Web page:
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Does Economics Make You Sexist
Last registered on April 22, 2020


Trial Information
General Information
Does Economics Make You Sexist
Initial registration date
April 19, 2020
Last updated
April 22, 2020 10:14 AM EDT
Primary Investigator
Boston University
Other Primary Investigator(s)
PI Affiliation
University of Chile
PI Affiliation
University of Chile
Additional Trial Information
On going
Start date
End date
Secondary IDs
Recent research has highlighted unequal treatment for women in academic economics along several different dimensions: promotion, hiring, credit for co-authorship, and standards for publication in professional journals. Can the source of these differences lie in biases against women that are pervasive in the discipline, even among students in the earliest stages of their training? In this trial, we investigate the importance of explicit and implicit biases against women among students in economics relative to other fields. We conduct a large scale survey among undergraduate students in Chilean universities, among both entering first-year students and students in years 2 and above. The survey elicits measures of implicit bias, explicit bias, and gender attitudes. The goal of the study is: a) to see whether economics students are more biased relative to students in other disciplines; b) to study whether any such differences are already present upon entry (a selection effect) or develop as students are exposed to economics training (a treatment effect). We also plan to investigate the role of political preferences, religiosity and exposure to female peers and faculty to explain the differences between economics students and students in other fields.

External Link(s)
Registration Citation
Paredes, Valentina, M. Daniele Paserman and Francisco Pino. 2020. "Does Economics Make You Sexist." AEA RCT Registry. April 22. https://doi.org/10.1257/rct.5715-1.1.
Experimental Details
We administered a survey among entering first-year students and students in years 2 and above in Chilean universities. The goal of the survey was to measure various aspects of gender bias: implicit biases, explicit biases, gender attitudes, beliefs about gender differences in ability, and beliefs about the sources of the gender wage gap.
Intervention Start Date
Intervention End Date
Primary Outcomes
Primary Outcomes (end points)
Measures of gender bias:
1) Implicit bias as measured by a gender-career Implicit Association Test (IAT)
2) Implicit bias as measured by a gender-science Implicit Association Test
3) Ambivalent Sexism Inventory: Hostile Sexism
4) Ambivalent Sexism Inventory: Benevolent Sexism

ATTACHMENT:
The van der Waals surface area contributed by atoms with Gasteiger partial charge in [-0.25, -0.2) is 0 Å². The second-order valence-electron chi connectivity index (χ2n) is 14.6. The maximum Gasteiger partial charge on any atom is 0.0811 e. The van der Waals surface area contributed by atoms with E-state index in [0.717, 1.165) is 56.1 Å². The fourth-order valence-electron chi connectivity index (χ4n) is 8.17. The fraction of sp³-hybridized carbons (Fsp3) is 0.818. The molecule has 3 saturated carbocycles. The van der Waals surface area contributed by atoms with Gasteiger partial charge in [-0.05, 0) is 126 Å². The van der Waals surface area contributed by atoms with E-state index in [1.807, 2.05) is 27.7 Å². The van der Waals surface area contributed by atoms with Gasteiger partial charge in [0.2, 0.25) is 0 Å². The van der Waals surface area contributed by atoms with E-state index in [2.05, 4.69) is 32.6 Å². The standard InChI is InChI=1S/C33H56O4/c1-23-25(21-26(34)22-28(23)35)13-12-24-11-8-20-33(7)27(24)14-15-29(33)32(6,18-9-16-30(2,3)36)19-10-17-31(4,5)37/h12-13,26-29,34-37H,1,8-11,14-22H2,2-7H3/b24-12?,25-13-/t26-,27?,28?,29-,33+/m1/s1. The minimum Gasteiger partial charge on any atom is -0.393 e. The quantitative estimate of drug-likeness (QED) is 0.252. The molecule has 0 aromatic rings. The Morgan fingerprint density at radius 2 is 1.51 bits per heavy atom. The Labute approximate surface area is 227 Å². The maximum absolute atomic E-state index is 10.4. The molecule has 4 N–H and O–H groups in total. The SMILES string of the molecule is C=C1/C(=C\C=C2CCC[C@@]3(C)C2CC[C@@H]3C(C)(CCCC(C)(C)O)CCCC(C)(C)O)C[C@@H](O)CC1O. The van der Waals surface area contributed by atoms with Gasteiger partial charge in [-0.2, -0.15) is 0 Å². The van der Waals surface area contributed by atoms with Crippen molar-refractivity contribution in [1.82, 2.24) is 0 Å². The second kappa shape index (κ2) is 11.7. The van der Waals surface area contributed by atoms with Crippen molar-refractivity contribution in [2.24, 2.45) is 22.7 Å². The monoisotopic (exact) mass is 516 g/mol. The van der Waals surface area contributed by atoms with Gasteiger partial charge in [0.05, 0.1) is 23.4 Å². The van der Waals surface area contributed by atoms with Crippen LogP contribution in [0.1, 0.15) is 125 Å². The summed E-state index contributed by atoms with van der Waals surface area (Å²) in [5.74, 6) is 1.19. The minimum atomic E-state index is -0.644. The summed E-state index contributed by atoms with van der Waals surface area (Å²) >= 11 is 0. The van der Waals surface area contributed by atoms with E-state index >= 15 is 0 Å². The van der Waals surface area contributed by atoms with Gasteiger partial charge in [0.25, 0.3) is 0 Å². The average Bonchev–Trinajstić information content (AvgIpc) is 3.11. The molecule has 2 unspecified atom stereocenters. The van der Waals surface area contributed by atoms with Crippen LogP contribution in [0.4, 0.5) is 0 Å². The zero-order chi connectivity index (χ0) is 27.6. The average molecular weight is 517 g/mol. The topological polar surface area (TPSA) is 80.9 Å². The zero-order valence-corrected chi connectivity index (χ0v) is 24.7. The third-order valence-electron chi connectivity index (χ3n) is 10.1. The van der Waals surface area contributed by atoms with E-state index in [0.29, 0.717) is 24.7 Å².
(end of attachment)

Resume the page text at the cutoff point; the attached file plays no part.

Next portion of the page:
5) Gender attitudes (traditional)
6) Gender attitudes (proactive)
7) Beliefs about gender differences in math
8) Belief that the gender gap is due to discrimination
9) Belief that the gender gap is due to differences in skills and preferences
10) Aggregate "gender bias" score equal to first principal component of previous 9 measures.
Primary Outcomes (explanation)
All of the 9 indexes that we measure are taken as simple averages of responses to several survey questions (see below for details). The aggregate "gender bias score" is calculated as the principal component of the 9 individual measures.
Secondary Outcomes
Secondary Outcomes (end points)
Secondary Outcomes (explanation)
Experimental Design
Experimental Design
All respondents were administered the survey. Half of the respondents were administered the gender-career IAT, the other half were administered the gender-science IAT.

The survey was conducted in several waves. Part of the analysis will be based on a between-subject design: compare outcomes between economics and non-economics students, in year 1 (before exposure to any training) versus years 2 and above. Students in years 2 and above represent a different cohort of students.

A subset of the sample was interviewed twice: at the beginning of year 1, and during year 2. For this longitudinal sample we can also conduct a within-subject analysis. Compare the outcomes of economics and non-economics students in year 1 and in year 2. Compare the change in outcomes between year 1 and year 2 among economics students versus non-economics students.
Experimental Design Details
Not available
Randomization Method
Randomization was done by computer.
Randomization Unit
Randomization was done at the level of the individual respondent.
Was the treatment clustered?
Experiment Characteristics
Sample size: planned number of clusters
We ended up with a sample of 3,723 respondents who completed all parts of the survey, over multiple survey rounds.
Sample size: planned number of observations
The survey was sent out to all students in 7 different universities. We estimate that the sample frame included about 25000 students.
Sample size (or number of clusters) by treatment arms
Approximately half the students were in the Gender-Science group, half were in the Gender-Career group.
Minimum detectable effect size for main outcomes (accounting for sample design and clustering)
Supporting Documents and Materials

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IRB Name
Comité de Etica, Facultad de Economía y Negocios, Universidad de Chile
IRB Approval Date
IRB Approval Number
Analysis Plan

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